Even President George Weah and his corps of officials were in attendance at an event in which COVID-19 concerns were virtually thrown to the wind.
Since then, there has been no reported massive outbreak of COVID-19 as would have been expected.
Thus, questions are being asked just why COVID-19 has not struck Liberia with the kind of devastating effects observed in other countries.
As most of the world remains locked in, Liberians are going about their businesses apparently least concerned about COVID-19, save the economic effects which are having the hardest pinch on country’s poor.
Thus, questions are being asked — and rightly so — why has this poor country of Liberia been given a package of 97,000 doses of anti-COVID-19 vaccines when COVID-19 is not a major health concern of the Liberian people at this time.
These concerns are genuine, especially in view of the fact that the vaccines have not been subjected to extensive field tests to ensure their safety and efficacy.
This has given rise to speculations that Liberians will be used as Guinea pigs, just as done during the Ebola when the experimental drug Z-MAPP was being touted as the panacea to Ebola.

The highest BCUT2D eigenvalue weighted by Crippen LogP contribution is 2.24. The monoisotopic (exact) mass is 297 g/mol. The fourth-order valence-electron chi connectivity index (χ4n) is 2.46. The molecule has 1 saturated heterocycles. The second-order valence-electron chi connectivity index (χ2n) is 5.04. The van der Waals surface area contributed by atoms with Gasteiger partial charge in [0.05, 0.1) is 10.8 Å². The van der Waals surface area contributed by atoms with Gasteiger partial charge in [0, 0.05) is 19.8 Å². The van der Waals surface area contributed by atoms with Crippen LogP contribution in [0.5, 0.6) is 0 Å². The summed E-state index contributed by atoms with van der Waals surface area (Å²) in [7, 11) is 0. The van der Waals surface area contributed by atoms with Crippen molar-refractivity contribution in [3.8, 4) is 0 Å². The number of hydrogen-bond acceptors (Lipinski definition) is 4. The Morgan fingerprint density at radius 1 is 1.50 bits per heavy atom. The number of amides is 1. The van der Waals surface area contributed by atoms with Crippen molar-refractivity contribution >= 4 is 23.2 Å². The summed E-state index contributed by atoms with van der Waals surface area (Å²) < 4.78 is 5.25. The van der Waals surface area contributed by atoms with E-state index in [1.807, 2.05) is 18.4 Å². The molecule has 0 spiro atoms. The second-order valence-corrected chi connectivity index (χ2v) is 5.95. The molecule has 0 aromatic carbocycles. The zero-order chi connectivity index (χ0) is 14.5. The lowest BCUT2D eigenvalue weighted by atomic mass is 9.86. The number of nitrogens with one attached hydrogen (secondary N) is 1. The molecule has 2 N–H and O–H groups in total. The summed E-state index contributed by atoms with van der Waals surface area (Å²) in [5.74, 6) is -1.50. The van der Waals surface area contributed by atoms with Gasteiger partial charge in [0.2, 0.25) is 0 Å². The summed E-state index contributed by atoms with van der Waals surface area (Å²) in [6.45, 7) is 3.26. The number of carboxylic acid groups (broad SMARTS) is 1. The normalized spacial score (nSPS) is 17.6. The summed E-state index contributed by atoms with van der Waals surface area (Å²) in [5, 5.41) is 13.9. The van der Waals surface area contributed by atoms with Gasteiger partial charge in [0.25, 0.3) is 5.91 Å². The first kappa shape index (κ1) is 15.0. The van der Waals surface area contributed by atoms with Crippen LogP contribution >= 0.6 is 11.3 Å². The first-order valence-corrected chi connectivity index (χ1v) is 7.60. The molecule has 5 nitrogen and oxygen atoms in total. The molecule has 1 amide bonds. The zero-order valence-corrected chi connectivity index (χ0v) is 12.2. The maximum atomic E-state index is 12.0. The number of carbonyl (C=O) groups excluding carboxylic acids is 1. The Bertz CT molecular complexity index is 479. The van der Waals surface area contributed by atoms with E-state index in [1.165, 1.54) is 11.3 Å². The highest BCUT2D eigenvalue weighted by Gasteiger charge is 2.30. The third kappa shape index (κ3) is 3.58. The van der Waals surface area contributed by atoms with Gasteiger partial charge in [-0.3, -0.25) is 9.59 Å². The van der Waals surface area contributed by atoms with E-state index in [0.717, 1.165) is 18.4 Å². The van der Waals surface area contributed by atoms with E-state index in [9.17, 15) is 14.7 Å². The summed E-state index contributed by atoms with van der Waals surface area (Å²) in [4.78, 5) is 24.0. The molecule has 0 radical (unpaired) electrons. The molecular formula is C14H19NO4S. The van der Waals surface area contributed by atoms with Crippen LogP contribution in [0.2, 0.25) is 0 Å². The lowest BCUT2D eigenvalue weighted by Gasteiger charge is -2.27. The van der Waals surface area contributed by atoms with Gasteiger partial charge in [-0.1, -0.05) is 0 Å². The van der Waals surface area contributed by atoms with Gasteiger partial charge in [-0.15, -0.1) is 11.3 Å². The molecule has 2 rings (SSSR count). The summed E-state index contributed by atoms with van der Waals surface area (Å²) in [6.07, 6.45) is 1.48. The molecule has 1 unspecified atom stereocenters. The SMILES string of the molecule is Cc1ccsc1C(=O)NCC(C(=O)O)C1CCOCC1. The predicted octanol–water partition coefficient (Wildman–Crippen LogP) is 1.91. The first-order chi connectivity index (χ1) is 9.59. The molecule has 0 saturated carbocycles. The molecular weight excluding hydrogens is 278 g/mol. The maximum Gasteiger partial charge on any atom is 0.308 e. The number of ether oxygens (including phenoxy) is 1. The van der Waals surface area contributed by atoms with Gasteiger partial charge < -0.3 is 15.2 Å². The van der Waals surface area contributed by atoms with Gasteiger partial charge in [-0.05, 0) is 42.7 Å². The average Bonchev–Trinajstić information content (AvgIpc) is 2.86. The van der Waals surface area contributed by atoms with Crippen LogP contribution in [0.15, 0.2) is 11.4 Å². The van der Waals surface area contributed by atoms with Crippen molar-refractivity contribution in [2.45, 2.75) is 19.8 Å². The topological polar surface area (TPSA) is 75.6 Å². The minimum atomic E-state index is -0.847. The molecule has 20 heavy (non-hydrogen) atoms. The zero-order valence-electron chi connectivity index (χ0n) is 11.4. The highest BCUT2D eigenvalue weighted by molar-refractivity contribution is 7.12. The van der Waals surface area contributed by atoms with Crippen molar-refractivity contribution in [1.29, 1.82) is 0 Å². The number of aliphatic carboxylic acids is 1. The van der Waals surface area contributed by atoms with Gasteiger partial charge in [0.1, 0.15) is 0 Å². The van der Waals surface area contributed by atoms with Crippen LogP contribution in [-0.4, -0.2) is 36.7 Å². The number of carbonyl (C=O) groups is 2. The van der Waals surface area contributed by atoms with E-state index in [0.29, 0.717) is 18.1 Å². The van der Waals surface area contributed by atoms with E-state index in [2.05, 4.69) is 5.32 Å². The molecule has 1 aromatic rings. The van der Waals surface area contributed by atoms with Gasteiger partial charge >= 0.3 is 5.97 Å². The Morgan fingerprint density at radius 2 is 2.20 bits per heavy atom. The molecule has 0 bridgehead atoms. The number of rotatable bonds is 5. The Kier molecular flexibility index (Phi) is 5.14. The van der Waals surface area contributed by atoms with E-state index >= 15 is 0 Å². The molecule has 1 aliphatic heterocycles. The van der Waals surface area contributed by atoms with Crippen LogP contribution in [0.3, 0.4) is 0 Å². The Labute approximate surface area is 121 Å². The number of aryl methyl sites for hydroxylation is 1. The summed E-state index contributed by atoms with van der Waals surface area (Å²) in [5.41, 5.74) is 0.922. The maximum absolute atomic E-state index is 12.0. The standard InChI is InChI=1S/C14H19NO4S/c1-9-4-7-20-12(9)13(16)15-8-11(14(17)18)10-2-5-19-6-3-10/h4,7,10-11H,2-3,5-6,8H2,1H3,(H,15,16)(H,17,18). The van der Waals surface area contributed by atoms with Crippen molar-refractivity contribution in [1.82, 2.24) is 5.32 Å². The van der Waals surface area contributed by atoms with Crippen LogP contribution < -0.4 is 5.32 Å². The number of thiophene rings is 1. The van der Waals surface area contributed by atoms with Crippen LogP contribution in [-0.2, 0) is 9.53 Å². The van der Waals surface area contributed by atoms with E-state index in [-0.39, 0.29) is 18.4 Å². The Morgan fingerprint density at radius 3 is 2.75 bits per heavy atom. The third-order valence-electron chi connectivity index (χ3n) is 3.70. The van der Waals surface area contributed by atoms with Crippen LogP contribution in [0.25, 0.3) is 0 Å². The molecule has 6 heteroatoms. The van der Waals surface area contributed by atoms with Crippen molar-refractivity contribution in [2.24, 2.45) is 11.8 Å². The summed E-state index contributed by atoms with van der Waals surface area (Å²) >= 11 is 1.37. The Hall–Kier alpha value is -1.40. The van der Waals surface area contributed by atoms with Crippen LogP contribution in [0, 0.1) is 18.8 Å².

Additionally, a scaled-up public information dissemination program was rolled out, intended to convince Liberians to accept to take the experimental drug.
But Liberians generally resisted and, to date, there appears to be very little indication that Liberians are massively participating in the scheme with the acronym PREVAIL.
It is also believed that most Liberians are going to respond in similar fashion to the experimental Astra-Zeneca vaccine developed by a British-Swedish drug manufacturer and produced in India under license.
What Liberians need to understand is that this is an experimental drug that still has not been subjected to extensive field tests, although its manufacturers say, unlike other competitors whose products have to be kept in ultra-cold storage conditions, its Astra-Zeneca drug can be stored in conventional fridges.
Additionally, they say the drug will be available in perpetuity to developing countries around the world at US$3.00 per dose
Whatever the case, the Liberian government should be careful in accepting such a gift which, in reality, locks the nation into Astra-Zeneca’s global supply chains.
In view of this, many Liberians spoken to have expressed the view that the experimental drug should be field-tested in Europe and America especially, where the COVID-19 has taken a devastating toll in human lives. It is there where the trials are needed most.
The lessons of the Charlesville-based Liberia Bio-Medical Research Institute, where the Typhoid virus was introduced into Chimpanzee populations as well as local populations, in an attempt to develop a vaccine against Typhoid, are applicable here.
Prior to the establishment of the research lab facility, prevalence levels of Typhoid in the local population was very low but has now since seen a dramatic rise in Typhoid prevalence according to a Liberian medical researcher (name withheld).
In the Book of Matthew 7:5, it says, “Thou hypocrite, first cast out the beam out of thine own eye and then thou shall see clearly to cast out the mote out of thy brother’s eye.
Beware of hypocrites, Liberians!